We met two years ago at a local bar. I was in a low-cut shirt, and he was the most gorgeous man I had ever laid eyes on. I’d had a bad day, and I was wanting to play some 80’s rock on the juke box to liven things up from the Jack Johnson BS that someone in the bar kept playing. Lo and behold, there was this beautiful guy standing by the juke box, and he put money in and we proceeded to pick out songs. I remember clearly saying that we HAD to play Girls Girls Girls by Motley Crue. We wound up talking for awhile, and I remember thinking that I had to be drunk, because there was no way that anyone that good-looking could be asking for my phone number. I went back over to my friends for a minute and asked them if he was really that hot or if I was just that drunk. He really was that gorgeous.
That day in the Jeep, though… him singing Callin’ Baton Rouge at the top of his lungs, even though he couldn’t carry a tune in a bucket, slapping me on the thigh until I sang along too… and the surprised look on his face when he saw that I could actually sing somewhat. “Pick a CD out,” he said. “Any CD, they’re all good.” I grabbed a light purple disc without looking at it, and he started to laugh and said, “Are you sure about this one?”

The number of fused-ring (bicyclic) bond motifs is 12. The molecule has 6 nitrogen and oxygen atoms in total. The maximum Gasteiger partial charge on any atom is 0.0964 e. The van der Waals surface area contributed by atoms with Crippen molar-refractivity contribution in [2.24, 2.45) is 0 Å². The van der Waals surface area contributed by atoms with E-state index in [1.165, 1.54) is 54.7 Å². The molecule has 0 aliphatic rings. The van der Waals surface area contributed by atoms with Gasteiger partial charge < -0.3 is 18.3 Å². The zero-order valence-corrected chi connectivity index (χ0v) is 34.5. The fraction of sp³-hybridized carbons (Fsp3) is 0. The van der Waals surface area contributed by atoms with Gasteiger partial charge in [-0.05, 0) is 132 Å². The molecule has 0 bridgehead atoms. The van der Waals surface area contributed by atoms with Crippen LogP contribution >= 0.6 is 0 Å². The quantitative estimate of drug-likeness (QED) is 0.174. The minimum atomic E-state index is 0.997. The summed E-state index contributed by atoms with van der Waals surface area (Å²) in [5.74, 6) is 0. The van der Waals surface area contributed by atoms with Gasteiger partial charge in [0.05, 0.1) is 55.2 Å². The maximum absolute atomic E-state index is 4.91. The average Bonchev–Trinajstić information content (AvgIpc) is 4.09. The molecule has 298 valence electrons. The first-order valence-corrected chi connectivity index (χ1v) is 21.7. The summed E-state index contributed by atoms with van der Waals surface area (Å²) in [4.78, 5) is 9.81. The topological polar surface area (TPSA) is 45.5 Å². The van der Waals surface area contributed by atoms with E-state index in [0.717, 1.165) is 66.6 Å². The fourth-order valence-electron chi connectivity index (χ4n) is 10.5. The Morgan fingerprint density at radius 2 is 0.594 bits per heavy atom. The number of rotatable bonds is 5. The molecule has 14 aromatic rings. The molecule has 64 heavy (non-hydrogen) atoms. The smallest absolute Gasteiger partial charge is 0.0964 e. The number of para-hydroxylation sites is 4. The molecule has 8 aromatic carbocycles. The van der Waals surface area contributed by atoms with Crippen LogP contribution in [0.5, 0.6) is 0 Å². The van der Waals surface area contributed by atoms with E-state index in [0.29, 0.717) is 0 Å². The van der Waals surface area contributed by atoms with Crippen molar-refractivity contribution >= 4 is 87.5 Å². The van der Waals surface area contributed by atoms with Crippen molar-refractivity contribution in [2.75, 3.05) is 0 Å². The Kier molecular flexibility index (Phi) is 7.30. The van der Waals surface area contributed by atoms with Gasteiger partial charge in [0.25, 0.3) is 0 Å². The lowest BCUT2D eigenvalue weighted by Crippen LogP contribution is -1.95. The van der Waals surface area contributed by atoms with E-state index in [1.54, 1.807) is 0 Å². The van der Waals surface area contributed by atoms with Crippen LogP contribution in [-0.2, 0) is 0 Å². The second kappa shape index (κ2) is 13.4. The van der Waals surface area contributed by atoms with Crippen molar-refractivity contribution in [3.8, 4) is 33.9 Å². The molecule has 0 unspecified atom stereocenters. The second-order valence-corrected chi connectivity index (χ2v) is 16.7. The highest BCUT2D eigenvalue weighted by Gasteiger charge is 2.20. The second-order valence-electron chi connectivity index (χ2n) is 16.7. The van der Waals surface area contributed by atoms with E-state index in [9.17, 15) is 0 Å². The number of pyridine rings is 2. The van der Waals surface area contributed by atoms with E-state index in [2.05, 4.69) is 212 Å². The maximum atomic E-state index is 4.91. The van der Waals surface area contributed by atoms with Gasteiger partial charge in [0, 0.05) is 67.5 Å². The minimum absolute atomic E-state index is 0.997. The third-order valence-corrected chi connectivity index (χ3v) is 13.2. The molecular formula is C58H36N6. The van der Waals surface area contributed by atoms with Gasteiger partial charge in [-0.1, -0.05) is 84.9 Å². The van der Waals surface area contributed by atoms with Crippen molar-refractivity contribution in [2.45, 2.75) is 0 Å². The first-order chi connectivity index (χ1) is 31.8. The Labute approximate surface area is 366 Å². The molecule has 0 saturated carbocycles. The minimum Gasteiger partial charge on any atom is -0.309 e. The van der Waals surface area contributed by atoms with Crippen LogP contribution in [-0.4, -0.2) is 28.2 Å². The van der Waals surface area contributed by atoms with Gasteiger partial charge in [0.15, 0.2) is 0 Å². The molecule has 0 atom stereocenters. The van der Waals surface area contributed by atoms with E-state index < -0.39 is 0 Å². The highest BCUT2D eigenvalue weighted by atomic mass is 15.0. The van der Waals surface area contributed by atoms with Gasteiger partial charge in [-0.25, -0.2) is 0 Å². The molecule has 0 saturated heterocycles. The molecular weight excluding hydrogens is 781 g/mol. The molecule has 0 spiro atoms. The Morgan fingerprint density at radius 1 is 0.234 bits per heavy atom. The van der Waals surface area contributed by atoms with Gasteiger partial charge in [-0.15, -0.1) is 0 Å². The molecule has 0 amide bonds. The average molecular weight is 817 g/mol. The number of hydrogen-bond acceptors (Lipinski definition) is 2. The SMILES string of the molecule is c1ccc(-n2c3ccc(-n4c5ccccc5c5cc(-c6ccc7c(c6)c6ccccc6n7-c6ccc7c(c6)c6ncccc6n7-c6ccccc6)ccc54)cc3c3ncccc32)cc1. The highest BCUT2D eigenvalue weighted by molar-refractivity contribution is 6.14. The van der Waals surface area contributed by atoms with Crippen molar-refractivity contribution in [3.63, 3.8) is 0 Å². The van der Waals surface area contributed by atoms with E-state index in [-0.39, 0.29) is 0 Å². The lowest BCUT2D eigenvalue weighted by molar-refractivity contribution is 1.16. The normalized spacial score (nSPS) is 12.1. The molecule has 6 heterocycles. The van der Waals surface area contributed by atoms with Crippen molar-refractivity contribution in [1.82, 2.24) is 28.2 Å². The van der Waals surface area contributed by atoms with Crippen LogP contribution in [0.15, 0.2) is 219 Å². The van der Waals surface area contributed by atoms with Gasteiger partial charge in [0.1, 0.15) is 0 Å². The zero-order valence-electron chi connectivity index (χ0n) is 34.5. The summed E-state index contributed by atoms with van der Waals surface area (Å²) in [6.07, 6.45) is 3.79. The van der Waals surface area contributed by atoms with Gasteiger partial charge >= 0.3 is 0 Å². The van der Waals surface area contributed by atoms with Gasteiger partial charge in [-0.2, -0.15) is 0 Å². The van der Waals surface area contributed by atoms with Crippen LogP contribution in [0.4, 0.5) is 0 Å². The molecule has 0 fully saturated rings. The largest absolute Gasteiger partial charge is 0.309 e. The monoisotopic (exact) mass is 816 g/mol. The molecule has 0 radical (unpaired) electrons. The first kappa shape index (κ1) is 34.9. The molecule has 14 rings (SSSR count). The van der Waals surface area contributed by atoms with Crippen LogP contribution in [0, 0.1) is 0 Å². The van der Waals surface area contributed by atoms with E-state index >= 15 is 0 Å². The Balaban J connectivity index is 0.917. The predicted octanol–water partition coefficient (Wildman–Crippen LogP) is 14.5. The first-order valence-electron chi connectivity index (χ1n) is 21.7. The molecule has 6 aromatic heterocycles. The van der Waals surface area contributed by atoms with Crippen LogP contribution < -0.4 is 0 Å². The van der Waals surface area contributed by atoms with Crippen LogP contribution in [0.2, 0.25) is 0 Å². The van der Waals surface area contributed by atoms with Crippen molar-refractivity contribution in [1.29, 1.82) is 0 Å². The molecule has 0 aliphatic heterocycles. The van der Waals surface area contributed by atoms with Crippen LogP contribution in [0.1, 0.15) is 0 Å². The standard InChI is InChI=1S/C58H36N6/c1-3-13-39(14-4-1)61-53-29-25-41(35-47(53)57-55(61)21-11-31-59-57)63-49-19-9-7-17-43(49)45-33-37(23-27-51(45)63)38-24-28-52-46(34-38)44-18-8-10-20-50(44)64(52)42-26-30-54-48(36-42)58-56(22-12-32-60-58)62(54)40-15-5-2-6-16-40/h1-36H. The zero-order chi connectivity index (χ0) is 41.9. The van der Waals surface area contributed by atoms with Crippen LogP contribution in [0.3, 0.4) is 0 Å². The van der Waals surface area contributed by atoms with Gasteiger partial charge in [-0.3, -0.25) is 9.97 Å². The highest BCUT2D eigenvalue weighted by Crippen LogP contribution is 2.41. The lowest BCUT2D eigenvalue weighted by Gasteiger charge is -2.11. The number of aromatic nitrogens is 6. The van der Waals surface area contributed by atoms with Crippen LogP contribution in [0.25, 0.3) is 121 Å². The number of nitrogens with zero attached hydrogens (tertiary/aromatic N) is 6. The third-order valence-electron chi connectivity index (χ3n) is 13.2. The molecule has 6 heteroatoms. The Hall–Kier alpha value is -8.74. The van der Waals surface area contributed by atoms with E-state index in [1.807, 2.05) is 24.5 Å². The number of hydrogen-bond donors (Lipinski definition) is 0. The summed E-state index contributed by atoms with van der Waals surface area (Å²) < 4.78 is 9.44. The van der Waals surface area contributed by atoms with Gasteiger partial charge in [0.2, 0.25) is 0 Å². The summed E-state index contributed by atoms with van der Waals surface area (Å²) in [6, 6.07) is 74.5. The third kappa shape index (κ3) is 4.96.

Bring it on, I said.
The soft sounds of Marvin Gaye’s “Let’s Get It On” filled the Jeep, and we laughed hysterically for about five miles. We wound up at a dead end on a dirt road, and decided to kick back and drink beer. “Chug that beer, woman. You’re still playing catch up.” I knew I shouldn’t have gone out with him that day, but I don’t regret it. I hadn’t seen him in a year, and I had told him (sometimes not so nicely) that I wouldn’t see him again. Yet when I climbed into his Jeep, he greeted me with that same radiant smile and the same thing he always greeted me with… Buddy!
So when I got that text, I thought it couldn’t possibly be him. I would have heard. Then I realized that the woman that he kept as a secret on the side probably wouldn’t be on the list of people to notify. No, I wasn’t his girlfriend. Yes, we had something together. We had talked several times about what would happen if we dated. I remember telling him that he was an amazing guy, but we would never work, simply because I’d never be able to trust him after he was cheating on his long-term girlfriend with me.